Locality & Determinism beneath the quantum surface?

  1. It seems everyone think that Bell Inequalities rules out any hope of ever getting a local and deterministic account of reality.
    This need not be so...

    Gerard 't Hooft (Nobel Prize winner of 1999) has been working on a theory that may explain the quantum behaviour in a classical way.


    Layman link:
    http://sdsu-physics.org/physics180/physics180B/chapstuff/quantum_freewill.html

    Technical link:
    http://arxiv.org/PS_cache/quant-ph/pdf/0604/0604008v2.pdf
     
  2. jcsd
  3. JesseM

    JesseM 8,491
    Science Advisor

    Where does it say his model is a local one?

    Edit: this wikipedia article does say at the bottom that he is interested in finding a local model by exploiting the superdeterminism loophole (though I am not sure that your links actually concerns such a model), which I think is equivalent to the "no-conspiracy assumption" which is always mentioned in any rigorous proof of Bell's theorem (for example, see section D on p.6 of this proof). A violation of this condition is logically possible but would be physically bizarre, it would mean for example that if an experimenter chose on a whim each day whether to have cereal, pancakes or an omelet for breakfast, and on each day used this seemingly random choice to decide which detector setting to use for a particle which had been in flight for exactly a year, then one year earlier the laws of physics must have behaved as if they were "choosing" what hidden variables to assign to the particle based on what the experimenter would decide to have for breakfast one year later.
     
    Last edited: May 2, 2011
  4. JesseM

    JesseM 8,491
    Science Advisor

    You mean the very end part? They don't quote t'Hooft himself in that last section, just someone talking about his ideas, and the guy doesn't exactly say his hoped-for model would be fully local, but rather that this type of model "represents a kind of compromise" between two views that aren't explained very clearly (they describe one view as saying that quantum correlations are "real" while the deterministic view "rules them out", but I don't know exactly what either statement would mean at a more technical level).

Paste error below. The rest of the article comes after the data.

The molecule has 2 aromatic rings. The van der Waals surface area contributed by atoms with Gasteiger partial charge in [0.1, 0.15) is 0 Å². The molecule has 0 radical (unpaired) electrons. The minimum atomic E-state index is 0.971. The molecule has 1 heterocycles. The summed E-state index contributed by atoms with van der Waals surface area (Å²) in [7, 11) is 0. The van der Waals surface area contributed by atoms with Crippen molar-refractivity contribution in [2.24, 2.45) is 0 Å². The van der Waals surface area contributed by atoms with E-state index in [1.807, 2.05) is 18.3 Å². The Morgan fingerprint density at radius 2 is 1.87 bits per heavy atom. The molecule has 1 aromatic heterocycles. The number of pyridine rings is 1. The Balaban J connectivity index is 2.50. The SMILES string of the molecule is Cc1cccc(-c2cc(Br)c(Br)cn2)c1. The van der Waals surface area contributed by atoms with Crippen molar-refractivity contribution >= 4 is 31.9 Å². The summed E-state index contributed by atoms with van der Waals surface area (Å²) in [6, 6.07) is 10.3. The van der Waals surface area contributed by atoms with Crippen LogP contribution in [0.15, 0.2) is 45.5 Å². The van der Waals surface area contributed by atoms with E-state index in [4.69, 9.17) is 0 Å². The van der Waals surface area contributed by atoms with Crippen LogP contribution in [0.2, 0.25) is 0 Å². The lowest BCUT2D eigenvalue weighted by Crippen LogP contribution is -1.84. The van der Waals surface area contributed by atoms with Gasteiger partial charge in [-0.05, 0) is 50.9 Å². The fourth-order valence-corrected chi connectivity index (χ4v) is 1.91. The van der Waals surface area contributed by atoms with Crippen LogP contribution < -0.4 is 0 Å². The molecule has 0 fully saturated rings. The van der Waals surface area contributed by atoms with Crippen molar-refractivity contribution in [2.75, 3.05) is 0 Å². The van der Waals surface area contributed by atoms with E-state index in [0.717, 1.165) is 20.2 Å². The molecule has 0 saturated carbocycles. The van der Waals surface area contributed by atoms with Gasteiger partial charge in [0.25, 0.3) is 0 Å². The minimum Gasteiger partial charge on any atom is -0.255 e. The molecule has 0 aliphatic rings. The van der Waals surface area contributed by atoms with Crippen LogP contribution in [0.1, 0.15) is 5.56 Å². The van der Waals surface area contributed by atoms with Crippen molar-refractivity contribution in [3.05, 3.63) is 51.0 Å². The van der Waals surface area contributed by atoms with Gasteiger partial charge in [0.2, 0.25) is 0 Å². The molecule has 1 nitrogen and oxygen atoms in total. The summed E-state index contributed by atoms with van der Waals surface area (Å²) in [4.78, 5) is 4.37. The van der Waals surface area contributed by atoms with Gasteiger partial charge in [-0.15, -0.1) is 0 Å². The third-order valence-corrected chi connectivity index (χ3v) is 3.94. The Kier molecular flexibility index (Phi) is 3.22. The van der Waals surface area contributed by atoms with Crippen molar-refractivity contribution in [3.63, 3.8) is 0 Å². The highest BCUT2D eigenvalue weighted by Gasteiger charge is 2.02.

5. JesseM

    JesseM 8,491
    Science Advisor

    Incidentally, I see that Richard Gill, who is quoted making the comments about locality in the last section of the article, also has a paper here where he talks about t'Hooft and superdeterminism on p. 19-20:
    The first position he describes seems analogous to my example where the laws of physics seem to choose the properties to assign to a particle based on what an experimenter will decide to have for breakfast one year later, but I don't quite understand what he's talking about in that last paragraph, I guess it's basically that a loophole-free Bell test would turn out to be impossible for some reason.
     
    Last edited: May 2, 2011
  6. DrChinese

    DrChinese 5,737
    Science Advisor
    Gold Member

    You know, any ad hoc theory can explain things. Yet it will be completely useless as science.

    Just as Bell demonstrated that realism leads to testable requirements, a serious theory of super-determinism will do the same. In essence, this would require every particle to contain all information about all particles everywhere.

    Howsa 'bout something that actually explains or predicts something?
     
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